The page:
Some people swear by Earthway seeders, others don’t, but most people have experienced the seed-grinding phenomenon. So, I went online to figure out how suckers who use this implement fix it. Remedies ranged from soaking the seed plates in soapy water and then letting them dry with the soap on, to soaking it in soapy water and then rinsing it off, to walking at a slower or faster speed. There were many other remedies and I tried all of them. The final straw was when I oiled the rubber belt on the seeder, which was recommended by more than one farmer. This last attempt definitely didn’t stop the grinding, which was surprising, because the seed plate barely turned anymore. Apparently, oiling the belt takes away the friction needed to turn the seed plate consistently, which is the action that drops the seeds. So, what happened was, I was trying to plant purple top turnips, and the seed plate wouldn’t turn for a while and then it would LURCH, crushing every seed it could. Then I’d push the seeder further and the plate wouldn’t turn again. After a while of this, and after having spent hours and hours trying to fix this and many more hours replanting crops and explaining to customers why I didn’t have certain crops on certain weeks, and after having wasted way too much soybean and alfalfa meal fertilizer, I finally started just smashing the stupid seeder on the ground, seeds spraying everywhere. I then stormed off, throwing the seeder ahead of me, picking it up and throwing it further and further and further until I made it to the barn, where I threw it and where it rests still, five months later.

Unbeknownst to me, I had, for the first time all season, planted mass quantities of perfectly spaced purple topped turnips. Granted, they were dispersed in a circle instead of neatly lined rows, but they all germinated in half a week and I tilled around them for the next couple months, leaving this incredibly productive crop circle which probably accounted for a quarter of all the turnips I had all season. That may not sound like a lot, but it was. I planted turnips every three weeks for about four months. I’m telling you, there were so many turnips jammed in this space that no weeds could grow, and they weren’t spaced too closely because I didn’t have to do much thinning.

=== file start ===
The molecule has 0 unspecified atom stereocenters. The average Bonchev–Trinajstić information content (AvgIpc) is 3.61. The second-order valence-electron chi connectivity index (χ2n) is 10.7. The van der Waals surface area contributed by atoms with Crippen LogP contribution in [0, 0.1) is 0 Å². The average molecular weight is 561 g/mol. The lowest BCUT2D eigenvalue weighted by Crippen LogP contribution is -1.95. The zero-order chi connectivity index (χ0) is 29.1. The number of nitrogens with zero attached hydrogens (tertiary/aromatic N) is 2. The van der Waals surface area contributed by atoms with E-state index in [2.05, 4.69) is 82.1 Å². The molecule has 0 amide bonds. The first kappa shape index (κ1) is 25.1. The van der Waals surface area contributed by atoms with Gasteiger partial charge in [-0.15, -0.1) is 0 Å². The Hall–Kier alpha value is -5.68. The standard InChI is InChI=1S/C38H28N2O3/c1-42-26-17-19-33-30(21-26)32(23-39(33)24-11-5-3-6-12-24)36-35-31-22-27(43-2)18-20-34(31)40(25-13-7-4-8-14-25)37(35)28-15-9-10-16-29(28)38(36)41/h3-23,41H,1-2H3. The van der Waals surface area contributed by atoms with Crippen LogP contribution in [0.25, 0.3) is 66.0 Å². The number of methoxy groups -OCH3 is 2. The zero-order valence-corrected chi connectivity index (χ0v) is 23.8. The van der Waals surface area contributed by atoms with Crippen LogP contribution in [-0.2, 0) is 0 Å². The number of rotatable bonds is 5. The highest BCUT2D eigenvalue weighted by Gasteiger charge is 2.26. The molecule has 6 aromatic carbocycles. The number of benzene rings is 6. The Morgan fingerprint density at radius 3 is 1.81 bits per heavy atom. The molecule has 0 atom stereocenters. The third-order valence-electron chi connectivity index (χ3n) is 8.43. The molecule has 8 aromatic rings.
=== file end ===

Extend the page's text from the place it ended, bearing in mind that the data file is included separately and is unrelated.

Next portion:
So, to any Earthway seeder owners out there, if you want the seeder to be functional, fill the desired seeds in the hopper, go out to the general vicinity of where you’d like the seeds and smash the seeder on the ground while swearing.

If you’d like a bit more consistency, I recommend the Planet Junior Seeder or the one I bought from Johnny’s, which they call a European Push Seeder (see photo below). While this tool costs almost three times as much as the Earthway, it was the best investment of the season. Not only does it have 39 different seed holes, which accounts for just about any crop imaginable, it also has an arm that marks the next row. For me, this added feature is THE GREATEST THING IN THE WORLD! With this new seeder, not only am I able to plant seeds with relative accuracy and consistency, I can also space each row evenly. The beauty of this is that I space my rows based on the needs of the plant and also the sized hoes I have for weeding. For example, I space my beets and salad greens in rows that are seven inches apart. This allows me to use my wheel hoe (see photo below)—with its 5 inch oscillating hoe—and go in between the plants, weeding entire 200 or 300 foot rows in a few minutes. Trust me, weeding is the bane of all organic farms and the key to having even a chance of overcoming at least SOME of the weeds, is to space rows evenly.

Disastrous Earthway seeder with a Delaware hen strolling by.
Miraculous European Push Seeder (it has another name, but that's what Johnny's Select Seeds--which is where I bought it from--calls it). Note the green arm sticking out, which is what I use to mark the next row. Also note that the barred rock hen did not trip on the arm. Below is the wheel hoe that I use to weed between the rows that I plant with the seeder.

Mr. Chili